With Toontastic 3D, kids can draw, animate and narrate their own adventures, news stories, school reports, and anything else they might dream up. All they need to do is move characters around on the screen and tell their story. It’s like a digital puppet theater… but with enormous interactive 3D worlds, dozens of customizable characters, 3D drawing tools, and an idea lab with sample stories to inspire new creations.
I hope you love it, and we can’t wait to see what you make!
Changes aren’t permanent, but change is…
Back when Mac users were departing the platform in droves, Adobe did Apple a favor, making it hard to find info about how to transfer your Mac serial number to Windows. Then Apple sprang back to life, customers started asking to make the opposite transition easy, and we obliged. Now the pendulum seems to be swinging back, with Mac pros cheekily bemoaning their neglect and companies like Microsoft & Dell (yes, really) making what appears to be kickass creative hardware:
Like the Surface Studio, the Dell Canvas works with a pen and dial (in this case, Dell’s ‘totems’); like the Cintiq 27QUD, it’s meant to be used as a peripheral, a 27-inch QHD touchscreen ‘workspace’ that connects to your existing Windows 10 computer and makes it a whole lot more creatively useful when using programs like Photoshop or Autodesk.
It should cost $1800 & be available to order at the end of March.
CGI is for wimps! Who needs fancy particle systems when you’ve got ink, water, and After Effects?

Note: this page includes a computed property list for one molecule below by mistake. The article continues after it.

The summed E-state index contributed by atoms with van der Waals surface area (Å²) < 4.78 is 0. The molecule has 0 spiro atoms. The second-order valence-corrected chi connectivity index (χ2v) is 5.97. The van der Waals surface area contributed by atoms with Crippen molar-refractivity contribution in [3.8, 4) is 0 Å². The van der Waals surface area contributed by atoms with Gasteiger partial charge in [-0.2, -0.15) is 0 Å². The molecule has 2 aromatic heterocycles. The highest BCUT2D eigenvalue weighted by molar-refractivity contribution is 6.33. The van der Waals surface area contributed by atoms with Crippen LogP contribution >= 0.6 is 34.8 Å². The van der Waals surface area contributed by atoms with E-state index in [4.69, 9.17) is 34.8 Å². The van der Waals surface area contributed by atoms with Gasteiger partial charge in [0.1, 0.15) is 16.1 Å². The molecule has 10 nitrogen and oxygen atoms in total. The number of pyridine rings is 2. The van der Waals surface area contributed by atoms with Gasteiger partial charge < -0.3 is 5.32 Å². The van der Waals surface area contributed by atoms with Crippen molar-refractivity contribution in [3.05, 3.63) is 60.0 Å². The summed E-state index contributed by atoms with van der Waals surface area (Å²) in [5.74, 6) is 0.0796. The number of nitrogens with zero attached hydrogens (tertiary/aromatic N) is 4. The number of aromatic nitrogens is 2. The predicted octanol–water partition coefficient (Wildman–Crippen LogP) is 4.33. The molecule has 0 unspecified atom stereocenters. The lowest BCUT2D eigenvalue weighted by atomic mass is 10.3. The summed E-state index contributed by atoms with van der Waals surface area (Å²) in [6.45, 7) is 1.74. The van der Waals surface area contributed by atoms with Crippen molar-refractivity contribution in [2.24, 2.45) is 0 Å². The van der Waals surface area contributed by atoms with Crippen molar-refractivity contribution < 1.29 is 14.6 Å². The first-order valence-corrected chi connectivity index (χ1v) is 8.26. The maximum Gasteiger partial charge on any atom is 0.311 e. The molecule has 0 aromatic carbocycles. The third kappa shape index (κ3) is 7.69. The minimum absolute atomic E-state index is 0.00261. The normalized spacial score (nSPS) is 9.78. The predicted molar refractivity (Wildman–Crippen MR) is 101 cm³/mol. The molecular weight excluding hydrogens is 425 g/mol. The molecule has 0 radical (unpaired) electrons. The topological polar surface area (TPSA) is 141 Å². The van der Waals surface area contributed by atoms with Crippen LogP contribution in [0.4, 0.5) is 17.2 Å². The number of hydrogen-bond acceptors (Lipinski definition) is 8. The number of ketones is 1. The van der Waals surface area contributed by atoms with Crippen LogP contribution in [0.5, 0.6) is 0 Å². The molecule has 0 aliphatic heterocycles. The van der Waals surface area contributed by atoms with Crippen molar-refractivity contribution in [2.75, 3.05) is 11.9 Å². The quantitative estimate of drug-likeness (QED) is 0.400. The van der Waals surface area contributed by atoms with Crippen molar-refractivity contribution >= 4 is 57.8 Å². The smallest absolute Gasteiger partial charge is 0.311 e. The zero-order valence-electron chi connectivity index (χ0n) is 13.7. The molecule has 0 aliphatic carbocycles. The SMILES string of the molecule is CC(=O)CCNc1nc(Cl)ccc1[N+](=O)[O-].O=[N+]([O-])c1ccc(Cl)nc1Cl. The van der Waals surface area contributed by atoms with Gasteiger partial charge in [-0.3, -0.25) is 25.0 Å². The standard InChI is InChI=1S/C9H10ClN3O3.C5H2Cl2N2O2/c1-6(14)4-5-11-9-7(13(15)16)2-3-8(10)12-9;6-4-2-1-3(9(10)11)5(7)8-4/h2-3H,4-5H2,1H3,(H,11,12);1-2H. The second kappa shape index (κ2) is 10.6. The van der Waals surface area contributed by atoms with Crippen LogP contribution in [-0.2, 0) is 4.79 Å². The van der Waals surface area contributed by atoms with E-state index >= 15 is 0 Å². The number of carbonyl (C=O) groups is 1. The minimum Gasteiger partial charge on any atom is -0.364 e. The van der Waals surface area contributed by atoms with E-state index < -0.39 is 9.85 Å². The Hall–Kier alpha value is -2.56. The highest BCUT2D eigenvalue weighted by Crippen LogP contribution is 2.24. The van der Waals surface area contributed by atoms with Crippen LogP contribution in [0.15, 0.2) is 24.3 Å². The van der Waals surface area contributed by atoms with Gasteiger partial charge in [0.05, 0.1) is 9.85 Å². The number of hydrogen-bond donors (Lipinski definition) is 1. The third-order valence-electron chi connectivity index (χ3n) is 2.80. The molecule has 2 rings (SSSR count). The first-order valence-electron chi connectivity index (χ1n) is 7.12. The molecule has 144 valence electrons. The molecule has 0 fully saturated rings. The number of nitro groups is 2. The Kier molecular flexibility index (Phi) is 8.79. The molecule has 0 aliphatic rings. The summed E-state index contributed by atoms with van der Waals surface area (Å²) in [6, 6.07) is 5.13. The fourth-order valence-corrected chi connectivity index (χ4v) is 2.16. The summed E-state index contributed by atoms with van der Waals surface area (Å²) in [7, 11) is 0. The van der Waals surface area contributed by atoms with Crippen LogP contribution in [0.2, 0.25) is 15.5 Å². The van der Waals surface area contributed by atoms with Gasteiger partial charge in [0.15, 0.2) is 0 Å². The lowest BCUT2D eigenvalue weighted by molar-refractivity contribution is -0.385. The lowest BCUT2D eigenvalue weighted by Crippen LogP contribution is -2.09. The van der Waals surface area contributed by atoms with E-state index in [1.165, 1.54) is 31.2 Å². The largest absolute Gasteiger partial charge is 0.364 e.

By only using an aquarium, ink and water, this film is also an attempt to represent the giant with the small without any computed generated imagery. As a tribute to Kubrick or Nolan’s filmography, Novae is a cosmic poem that want to introduce the viewer to the nebulae’s infinite beauty.
Of course, I find the making-of to be the really interesting part:
And here’s a second peek:
By the way, if these visuals are up your alley, check out this entry on The Daily Overview, “a massive bloom of cyanobacteria—more than 100 square kilometers—in the Baltic Sea.”
Pick an image from the camera, web or curated gallery and Masterpiece will transform it into easy-to-follow lines, helping you create beautiful drawings.
Check it out:
The Monster app looks fun, too:
Monastic brainiac Chris McKinlay put his Ph.D & supercomputer access to work figuring out how to make himself the single most attractive man for thousands of women on OKCupid, as he recounts in this great 15-minute piece for The Moth. I got a kick out of hearing about so many tools of our trade (optimization, retention analysis, etc.) applied to such squishy human problems. I think you’d dig it. [Via Maria Brenny]
Hmm—is this a useful aid to novice artists, the Centrifugal Bumblepuppy version of paint-by-numbers, or both? It’d be fun to try it & find out.
SketchAR is an application through which the user sees a virtual image on the surface of which is planning to transfer a sketch. In one hand, the user holds a phone and a screen sees a virtual image, while the other hand encircles virtual sketch lines already on paper.